New “no dig” beds at Willowhill
by Eric Wright and Sally Lorimore, Garden Owners at Willowhill Garden in Fife
We are creating another planting area in 2023 using the no dig method. There is much evidence that both vegetables and flower borders can benefit from this style of gardening: soil degradation, erosion and loss of soil carbon is reduced and invertebrate diversity, water retention and soil fertility are increased.
In 2019/2020 we trialled the no-dig approach on a grassy area of the field. We planted the area with the smallest amounts of plant material possible to minimise soil disturbance and reduce stress on establishing plants. Some new plants were purchased but we propagated most from garden divisions or from seed. We heavily mulched with 75mm of composted bark to reduce weeding and conserve water.
We were impressed by the results; the next year the plants grew well and the limited soil disturbance/ deep mulching has produced little weeding over three growing seasons. We top up the mulch every 2-3 years and regularly check for and remove weed seedlings that appear occasionally.
Our most extraordinary finding was that this flower border held on to moisture much better than our other conventionally dug/mulched borders; in the hot, dry summer of 2022 this border did not require watering at all! We have learnt this approach is a real game-changer; as well as being more wildlife/soil friendly it is far less labour intensive for us as gardeners.
For our new project in 2022/2023 we are extending plantings using the ‘no dig’ approach adjacent to an existing conventionally dug border. A stone potting shed built with field stone and other recycled sandstone as well as other structural elements-gravel paths edged with recycled whinstone, hedging and an existing wall are integral to the overall design.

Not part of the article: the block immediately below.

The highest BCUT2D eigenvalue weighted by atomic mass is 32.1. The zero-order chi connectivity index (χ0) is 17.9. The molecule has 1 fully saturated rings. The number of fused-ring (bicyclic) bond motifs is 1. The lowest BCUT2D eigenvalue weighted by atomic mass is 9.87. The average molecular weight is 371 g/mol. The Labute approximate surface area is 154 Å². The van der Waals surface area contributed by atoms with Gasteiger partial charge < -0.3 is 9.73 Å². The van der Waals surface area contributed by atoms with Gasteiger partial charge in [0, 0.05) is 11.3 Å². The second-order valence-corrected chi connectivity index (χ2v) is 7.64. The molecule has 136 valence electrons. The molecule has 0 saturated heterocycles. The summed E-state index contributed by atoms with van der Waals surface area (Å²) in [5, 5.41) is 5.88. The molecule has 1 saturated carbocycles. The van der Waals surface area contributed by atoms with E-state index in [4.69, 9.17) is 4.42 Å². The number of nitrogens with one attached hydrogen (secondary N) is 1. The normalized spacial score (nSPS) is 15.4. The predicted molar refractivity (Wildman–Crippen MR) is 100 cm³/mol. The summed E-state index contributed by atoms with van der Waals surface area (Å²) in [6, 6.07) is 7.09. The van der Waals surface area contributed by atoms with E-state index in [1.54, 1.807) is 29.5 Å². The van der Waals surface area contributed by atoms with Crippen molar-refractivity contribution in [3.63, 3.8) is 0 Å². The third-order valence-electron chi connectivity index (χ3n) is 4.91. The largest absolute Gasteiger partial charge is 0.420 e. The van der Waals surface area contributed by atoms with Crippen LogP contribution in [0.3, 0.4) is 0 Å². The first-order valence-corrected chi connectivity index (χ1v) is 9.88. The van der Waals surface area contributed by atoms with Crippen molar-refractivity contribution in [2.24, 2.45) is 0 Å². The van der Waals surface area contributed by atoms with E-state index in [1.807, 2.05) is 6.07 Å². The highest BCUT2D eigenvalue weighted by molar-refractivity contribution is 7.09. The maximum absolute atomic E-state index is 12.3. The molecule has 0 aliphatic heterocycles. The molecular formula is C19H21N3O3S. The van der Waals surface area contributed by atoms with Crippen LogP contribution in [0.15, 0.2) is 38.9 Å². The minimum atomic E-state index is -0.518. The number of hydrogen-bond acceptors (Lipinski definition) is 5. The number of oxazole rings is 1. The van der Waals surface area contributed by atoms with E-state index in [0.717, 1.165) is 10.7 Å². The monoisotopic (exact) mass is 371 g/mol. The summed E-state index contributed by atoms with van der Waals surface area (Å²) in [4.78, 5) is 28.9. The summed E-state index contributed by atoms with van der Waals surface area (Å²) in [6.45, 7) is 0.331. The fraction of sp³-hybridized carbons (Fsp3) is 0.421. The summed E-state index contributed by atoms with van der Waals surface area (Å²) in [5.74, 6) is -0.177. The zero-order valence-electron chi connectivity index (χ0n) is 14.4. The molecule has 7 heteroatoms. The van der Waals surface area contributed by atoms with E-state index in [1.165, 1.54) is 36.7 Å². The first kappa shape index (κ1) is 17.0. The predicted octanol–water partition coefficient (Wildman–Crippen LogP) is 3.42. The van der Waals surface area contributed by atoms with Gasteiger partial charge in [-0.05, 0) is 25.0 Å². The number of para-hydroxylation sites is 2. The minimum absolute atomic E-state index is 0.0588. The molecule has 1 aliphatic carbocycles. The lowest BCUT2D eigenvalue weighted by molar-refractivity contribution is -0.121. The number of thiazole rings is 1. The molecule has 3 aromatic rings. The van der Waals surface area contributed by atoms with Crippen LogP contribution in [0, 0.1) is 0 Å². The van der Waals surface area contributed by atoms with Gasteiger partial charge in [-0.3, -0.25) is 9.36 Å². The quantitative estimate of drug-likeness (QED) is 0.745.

As with the border created in 2019/20, we planted this new area with the smallest amounts of plant material possible in late March/early April. For new pot grown purchases we sought plants grown in small 0.5 litre pots but mainly used bare rooted purchases/divisions from the garden. Borders/paths were mulched in April with 75/60mm of composted bark/gravel except areas where soil had been disturbed immediately around the potting shed and by the copper beech hedge. We have hoed these areas over the summer and will mulch in the autumn.
For this new project we opted for a colour scheme of burnt orange, terracotta, acid yellow, burgundy, red and yellow to complement the backdrop of a previously planted purple beech hedge.
As we observed with our other ‘no dig’ border, all plants are thriving under these conditions. We are particularly pleased with the roses where we simply planted in a slit trench at a spade’s depth. Each bare rooted rose was planted sideways on with the base of the stems 5cm below ground level. Any loose space was filled with a sterile soil-based compost.
By early August roses are already at half their mature height and blooming freely.
Thinking of developing something along these lines or just interested in the process? Come and see the garden- we will be on hand to answer any questions.
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